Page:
Inductive kick has been a well-known phenomenon in the electronic industry from very early on. First associated with motors, AC-mains transformers and mechanical relays, people noticed large voltage spikes when the current-carrying circuit was opened. Later as more sophisticated electronic circuits emerged, the same thing was noticed any time when current was changing through an inductor, or for that matter, through any inductance, whether it was an intentionally placed discrete inductor piece or just the parasitic inductance associated with a current path. This phenomenon is captured by the third Maxwell equation, which describes Farady’s Law.

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Quiet Power: Uncompensated DC Drop in Power Distribution Networks

01-19-2022

One recurring question I get is how to factor the DC drop into the power distribution network design process. Whether you prefer time-domain based or frequency-domain based design approach, the DC drop on the distribution path must be taken into account. Professional tools can do a good job to simulate the DC voltage drop on power planes, vias and traces, so after completing the layout, it is always a good idea to check the DC drop to make sure that the design meets the requirements. Here, I will walk you through some of the important options and considerations.

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2021

Quiet Power: Ask the Experts—PDN Filters

07-12-2021

In recent years I have been getting a lot of questions about PDN filters from my course participants and from friends, colleagues and even from strangers. Long gone are the days when the essence of power distribution design recommendation was “place a 0.1uF bypass capacitor next to each power pin.”

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Quiet Power: Friends and Enemies in Power Distribution

04-16-2021

In signal integrity, for high-speed signaling, high-frequency loss is usually considered a bad side effect that we want to minimize. The DC loss, on the other hand, matters much less, because in many high-speed signaling schemes we intentionally block the DC content of the signal.

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2020

Quiet Power: Be Aware of Default Values in Circuit Simulators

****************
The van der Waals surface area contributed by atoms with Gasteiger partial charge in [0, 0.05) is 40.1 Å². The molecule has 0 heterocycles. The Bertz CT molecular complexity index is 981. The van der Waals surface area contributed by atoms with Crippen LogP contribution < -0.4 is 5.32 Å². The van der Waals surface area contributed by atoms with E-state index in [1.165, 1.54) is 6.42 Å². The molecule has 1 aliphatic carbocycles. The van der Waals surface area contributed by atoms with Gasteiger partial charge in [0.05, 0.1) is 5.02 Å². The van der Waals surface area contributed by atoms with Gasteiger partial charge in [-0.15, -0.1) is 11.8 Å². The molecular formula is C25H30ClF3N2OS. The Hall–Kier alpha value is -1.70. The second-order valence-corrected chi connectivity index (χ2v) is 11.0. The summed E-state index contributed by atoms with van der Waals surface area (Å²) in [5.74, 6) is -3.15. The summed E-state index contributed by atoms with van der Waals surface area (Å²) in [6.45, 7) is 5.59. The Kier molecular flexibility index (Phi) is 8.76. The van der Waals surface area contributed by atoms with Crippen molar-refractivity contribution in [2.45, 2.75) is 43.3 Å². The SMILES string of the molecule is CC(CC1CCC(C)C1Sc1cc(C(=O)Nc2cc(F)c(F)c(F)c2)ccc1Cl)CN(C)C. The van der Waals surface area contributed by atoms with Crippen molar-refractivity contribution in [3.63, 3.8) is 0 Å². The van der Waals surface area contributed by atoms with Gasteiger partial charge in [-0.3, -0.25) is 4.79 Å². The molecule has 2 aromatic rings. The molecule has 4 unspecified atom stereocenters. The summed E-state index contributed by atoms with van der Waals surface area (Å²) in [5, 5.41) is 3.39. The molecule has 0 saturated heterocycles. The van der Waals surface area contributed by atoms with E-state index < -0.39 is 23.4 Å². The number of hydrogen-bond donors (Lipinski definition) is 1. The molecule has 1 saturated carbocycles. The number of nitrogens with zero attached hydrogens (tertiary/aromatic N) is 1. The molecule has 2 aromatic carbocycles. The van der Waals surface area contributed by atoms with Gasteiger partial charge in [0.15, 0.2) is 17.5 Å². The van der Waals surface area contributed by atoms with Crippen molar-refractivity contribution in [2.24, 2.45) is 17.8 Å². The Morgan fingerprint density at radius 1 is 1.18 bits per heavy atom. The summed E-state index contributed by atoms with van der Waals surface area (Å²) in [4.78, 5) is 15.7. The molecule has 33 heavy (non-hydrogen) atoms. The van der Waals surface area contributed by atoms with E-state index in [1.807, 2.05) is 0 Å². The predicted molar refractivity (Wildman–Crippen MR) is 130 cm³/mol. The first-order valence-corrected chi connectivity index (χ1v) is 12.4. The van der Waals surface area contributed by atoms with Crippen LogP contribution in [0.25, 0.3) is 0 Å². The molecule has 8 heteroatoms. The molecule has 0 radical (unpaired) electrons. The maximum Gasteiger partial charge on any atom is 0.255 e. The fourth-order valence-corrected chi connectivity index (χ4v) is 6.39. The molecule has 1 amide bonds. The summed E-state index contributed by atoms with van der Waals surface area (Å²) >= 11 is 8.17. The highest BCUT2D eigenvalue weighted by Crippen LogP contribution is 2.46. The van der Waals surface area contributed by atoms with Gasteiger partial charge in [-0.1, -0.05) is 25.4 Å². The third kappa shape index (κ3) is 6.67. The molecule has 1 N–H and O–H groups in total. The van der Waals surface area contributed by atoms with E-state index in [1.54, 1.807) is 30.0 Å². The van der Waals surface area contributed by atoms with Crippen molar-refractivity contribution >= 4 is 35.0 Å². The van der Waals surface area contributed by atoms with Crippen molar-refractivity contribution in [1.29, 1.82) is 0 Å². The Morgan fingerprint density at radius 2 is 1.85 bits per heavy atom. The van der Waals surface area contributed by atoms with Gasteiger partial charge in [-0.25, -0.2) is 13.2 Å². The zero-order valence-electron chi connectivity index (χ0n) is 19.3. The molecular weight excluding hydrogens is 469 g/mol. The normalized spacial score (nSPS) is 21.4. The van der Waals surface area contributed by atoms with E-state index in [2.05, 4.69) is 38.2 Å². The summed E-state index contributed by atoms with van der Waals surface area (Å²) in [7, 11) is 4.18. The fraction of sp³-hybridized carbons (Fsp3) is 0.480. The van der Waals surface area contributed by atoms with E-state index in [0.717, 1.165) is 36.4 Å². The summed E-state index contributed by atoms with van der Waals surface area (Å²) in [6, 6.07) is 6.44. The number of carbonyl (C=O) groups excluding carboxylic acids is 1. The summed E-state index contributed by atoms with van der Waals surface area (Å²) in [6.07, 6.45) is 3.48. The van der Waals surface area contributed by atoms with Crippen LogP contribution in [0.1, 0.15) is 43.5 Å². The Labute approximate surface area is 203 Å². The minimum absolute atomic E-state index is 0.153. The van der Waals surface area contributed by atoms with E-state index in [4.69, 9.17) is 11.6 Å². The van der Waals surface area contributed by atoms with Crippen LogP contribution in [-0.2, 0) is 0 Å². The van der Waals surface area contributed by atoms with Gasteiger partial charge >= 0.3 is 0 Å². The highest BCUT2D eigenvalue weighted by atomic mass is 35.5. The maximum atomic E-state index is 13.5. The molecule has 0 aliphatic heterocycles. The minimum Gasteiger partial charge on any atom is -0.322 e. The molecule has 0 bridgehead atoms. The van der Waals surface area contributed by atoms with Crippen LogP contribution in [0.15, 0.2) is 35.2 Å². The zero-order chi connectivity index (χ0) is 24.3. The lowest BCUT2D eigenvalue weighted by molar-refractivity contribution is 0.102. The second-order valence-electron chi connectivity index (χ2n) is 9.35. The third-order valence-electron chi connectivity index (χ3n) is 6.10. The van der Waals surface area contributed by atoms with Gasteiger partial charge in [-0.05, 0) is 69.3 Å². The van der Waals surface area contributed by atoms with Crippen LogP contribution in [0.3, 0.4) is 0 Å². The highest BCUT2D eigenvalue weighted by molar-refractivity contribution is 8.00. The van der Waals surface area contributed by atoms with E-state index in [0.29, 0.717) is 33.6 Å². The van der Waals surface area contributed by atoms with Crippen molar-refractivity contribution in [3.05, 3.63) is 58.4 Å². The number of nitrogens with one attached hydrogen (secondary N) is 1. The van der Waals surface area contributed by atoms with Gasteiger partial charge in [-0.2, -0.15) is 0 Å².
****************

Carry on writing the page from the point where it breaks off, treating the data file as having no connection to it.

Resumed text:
08-27-2020

Simulators are very convenient for getting quick answers without lengthy, expensive, and time-consuming measurements. Istvan Novak explains how, sometimes, you can be surprised if you forget about the numerical limits and the limitations imposed by internal default values.

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Quiet Power: Do You Really Need That Ferrite Bead in the PDN?

07-30-2020

Many times, users have to rely on application notes from chip vendors to figure out how to design the PDN for the active device. Within this still vast area of application notes, Istvan Novak focuses on just one question that greatly divides even the experts: Is it okay, necessary, or harmful to use ferrite beads in the PDN?

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Quiet Power: PCB Fixtures for Power Integrity

02-15-2020

Power-integrity components—such as bypass capacitors, inductors, ferrite beads, or other small discrete components—can be characterized in fixtures. Istvan Novak discusses the wide range of PCB fixtures available for power integrity.

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2019

Quiet Power: How Much Signal Do We Lose Due to Reflections?

11-18-2019

We know that in the signal integrity world, reflections are usually bad. In clock networks, reflection glitches may cause multiple and false clock triggering. In medium-speed digital signaling, reflections will reduce noise margin, and in high-speed serializer/deserializer (SerDes) signaling, reflections increase jitter and create vertical eye closure.

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2018

Quiet Power: Measurement-to-Simulation Correlation on Thin Laminate Test Boards

12-19-2018

A year ago, I introduced causal and frequency-dependent simulation program with integrated circuit emphasis (SPICE) grid models for simulating power-ground plane impedance. The idea behind the solution was to calculate the actual R, L, G, and C parameters for each of the plane segments separately at every frequency point, run a single-point AC simulation, and then stitch the data together to get the frequency-dependent AC response. This month, I will demonstrate how that simple model correlates to measured data and simulation results from other tools.

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2017

Quiet Power: Causal Power Plane Models

12-13-2017

Causal and frequency-dependent models and simulations are important for today’s high-speed signal integrity simulations. But are causal models also necessary for power integrity simulations? When we do signal integrity eye diagram simulations, we define the source signals, so if we use the correct causal models for the passive channel, we will get the correct waveforms and eye reduction due to distortions on the main path and noise contributions from the coupling paths. Istvan Novak explains.

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2016

Dynamic Models for Passive Components

05-11-2016